Dealing with people in business situations in a work environment
Dealing with people in business situations in a work environment

Business meetings with Japanese workers vs foreigners

The way of dealing with people in business situations is not just different in Japan, it is diametrically opposite to what you would expect abroad.

Foreign employees and managers newly transferred to a Japanese branch are too often taken aback by the way Japanese workers might act and react in a work environment.

The way of dealing with people in business situations is not just different in Japan, it is diametrically opposite to what you would expect abroad.

Foreign employees and managers newly transferred to a Japanese branch are too often taken aback by the way Japanese workers might act and react in a work environment. Here are some typical situations which might disconcert you when attending a meeting in a very traditional business setting.

Punctuality:

In Japan, if you are on time you are late as indeed Japanese people will most certainly turn up about 10 minutes early to any appointment. It is considered common courtesy and your colleagues are guaranteed the meeting will start on time. This imperative also extends to the private sphere as even when meeting with friends one will ensure their acquaintances will not have to wait.

Starting a meeting:

While Westerners will first dive into some small talk at the beginning of a meeting, Japanese people tend to get straight into business. Icebreaking talks in the West seem primordial to set everyone in an interactive mood and get people to warm up to each other. However, in Japan it seems it is considered a waste of time and people do not feel particularly comfortable discussing topics that are out of the agenda and for which they would need to be spontaneous and give impromptu answers.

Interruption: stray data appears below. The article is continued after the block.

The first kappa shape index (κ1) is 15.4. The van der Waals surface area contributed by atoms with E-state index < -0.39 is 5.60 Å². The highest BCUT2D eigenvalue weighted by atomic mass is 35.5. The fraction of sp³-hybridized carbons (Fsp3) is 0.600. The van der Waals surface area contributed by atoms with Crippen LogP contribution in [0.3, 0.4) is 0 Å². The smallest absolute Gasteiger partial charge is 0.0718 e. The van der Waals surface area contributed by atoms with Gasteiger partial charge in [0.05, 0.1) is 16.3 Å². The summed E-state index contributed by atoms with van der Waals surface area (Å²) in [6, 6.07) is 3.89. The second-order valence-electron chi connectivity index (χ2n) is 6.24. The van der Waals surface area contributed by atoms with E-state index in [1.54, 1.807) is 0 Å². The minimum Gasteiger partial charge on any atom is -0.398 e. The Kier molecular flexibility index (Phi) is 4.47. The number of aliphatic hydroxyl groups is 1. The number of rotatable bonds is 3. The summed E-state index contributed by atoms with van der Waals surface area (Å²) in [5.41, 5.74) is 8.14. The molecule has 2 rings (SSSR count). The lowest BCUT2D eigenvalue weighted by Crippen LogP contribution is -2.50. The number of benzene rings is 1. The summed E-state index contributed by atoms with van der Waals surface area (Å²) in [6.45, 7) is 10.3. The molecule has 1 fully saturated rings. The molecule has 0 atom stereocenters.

Elaborating an argument:

In Western countries, it is very natural or even fundamental to elaborate your points so as to make yourself understood by others and make your arguments more compelling. Indeed, it belongs to the speaker to make themselves understood. In Japan, it is quite the opposite. The Japanese language is meant to be concise and people tend to go straight to the point with their ideas. Thus, they should abstain from getting into long monologues and a manager might get impatient and frustrated if you break into detailed explanations even though it is in the audience’s benefit.

Digressing:

A major reason why Japanese people might have trouble following a business meeting in English is due to the numerous digressions Westerners indulge themselves in sporadically in the middle of a meeting. A lot of the salarymen and salarywomen I have met admitted they get frequently lost and confused when their foreign colleagues diverge into discussions that are not part of the agenda. They find it very unsettling that their foreign coworkers would suddenly move away from the initial topic and keep on building on it. Thus, Japanese people will strive to stick to the topics at hand and will ensure they do not cut off others when they are speaking. Jumping in a discussion when someone is in the middle of developing an argument is perceived as disruptive and disrespectful.

However, things are changing in Japan especially in big organisations. Although all those rules might still apply in some small traditional companies, big companies are now more open to a more Western style of working maybe as a way to catch up with foreign competitors.

Ouarda Guellou

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